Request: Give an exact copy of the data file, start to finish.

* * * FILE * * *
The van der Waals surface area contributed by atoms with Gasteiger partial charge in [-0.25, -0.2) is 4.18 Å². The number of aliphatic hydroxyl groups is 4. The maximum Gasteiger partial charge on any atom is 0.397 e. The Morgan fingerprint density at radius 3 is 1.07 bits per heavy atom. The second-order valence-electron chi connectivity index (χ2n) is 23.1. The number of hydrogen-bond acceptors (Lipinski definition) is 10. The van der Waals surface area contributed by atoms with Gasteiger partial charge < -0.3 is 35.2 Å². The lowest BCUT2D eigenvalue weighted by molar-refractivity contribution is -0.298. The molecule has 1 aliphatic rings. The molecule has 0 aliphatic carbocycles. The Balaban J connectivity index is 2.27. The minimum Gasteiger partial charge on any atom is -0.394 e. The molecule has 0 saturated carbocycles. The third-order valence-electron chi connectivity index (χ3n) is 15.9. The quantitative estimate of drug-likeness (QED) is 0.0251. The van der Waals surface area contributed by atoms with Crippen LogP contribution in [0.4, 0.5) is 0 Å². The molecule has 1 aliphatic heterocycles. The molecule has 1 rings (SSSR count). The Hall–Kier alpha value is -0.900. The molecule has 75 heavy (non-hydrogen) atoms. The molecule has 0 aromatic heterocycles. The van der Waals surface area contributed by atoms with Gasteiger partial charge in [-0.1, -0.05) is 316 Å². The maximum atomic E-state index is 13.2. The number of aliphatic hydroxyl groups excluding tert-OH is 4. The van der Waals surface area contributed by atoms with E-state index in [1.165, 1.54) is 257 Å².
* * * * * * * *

The van der Waals surface area contributed by atoms with Gasteiger partial charge in [-0.25, -0.2) is 4.18 Å². The number of aliphatic hydroxyl groups is 4. The maximum Gasteiger partial charge on any atom is 0.397 e. The Morgan fingerprint density at radius 3 is 1.07 bits per heavy atom. The second-order valence-electron chi connectivity index (χ2n) is 23.1. The number of hydrogen-bond acceptors (Lipinski definition) is 10. The van der Waals surface area contributed by atoms with Gasteiger partial charge < -0.3 is 35.2 Å². The lowest BCUT2D eigenvalue weighted by molar-refractivity contribution is -0.298. The molecule has 1 aliphatic rings. The molecule has 0 aliphatic carbocycles. The Balaban J connectivity index is 2.27. The minimum Gasteiger partial charge on any atom is -0.394 e. The molecule has 0 saturated carbocycles. The third-order valence-electron chi connectivity index (χ3n) is 15.9. The quantitative estimate of drug-likeness (QED) is 0.0251. The van der Waals surface area contributed by atoms with Crippen LogP contribution in [0.4, 0.5) is 0 Å². The molecule has 1 aliphatic heterocycles. The molecule has 1 rings (SSSR count). The Hall–Kier alpha value is -0.900. The molecule has 75 heavy (non-hydrogen) atoms. The molecule has 0 aromatic heterocycles. The van der Waals surface area contributed by atoms with Gasteiger partial charge in [-0.1, -0.05) is 316 Å². The maximum atomic E-state index is 13.2. The number of aliphatic hydroxyl groups excluding tert-OH is 4. The van der Waals surface area contributed by atoms with E-state index in [1.165, 1.54) is 257 Å².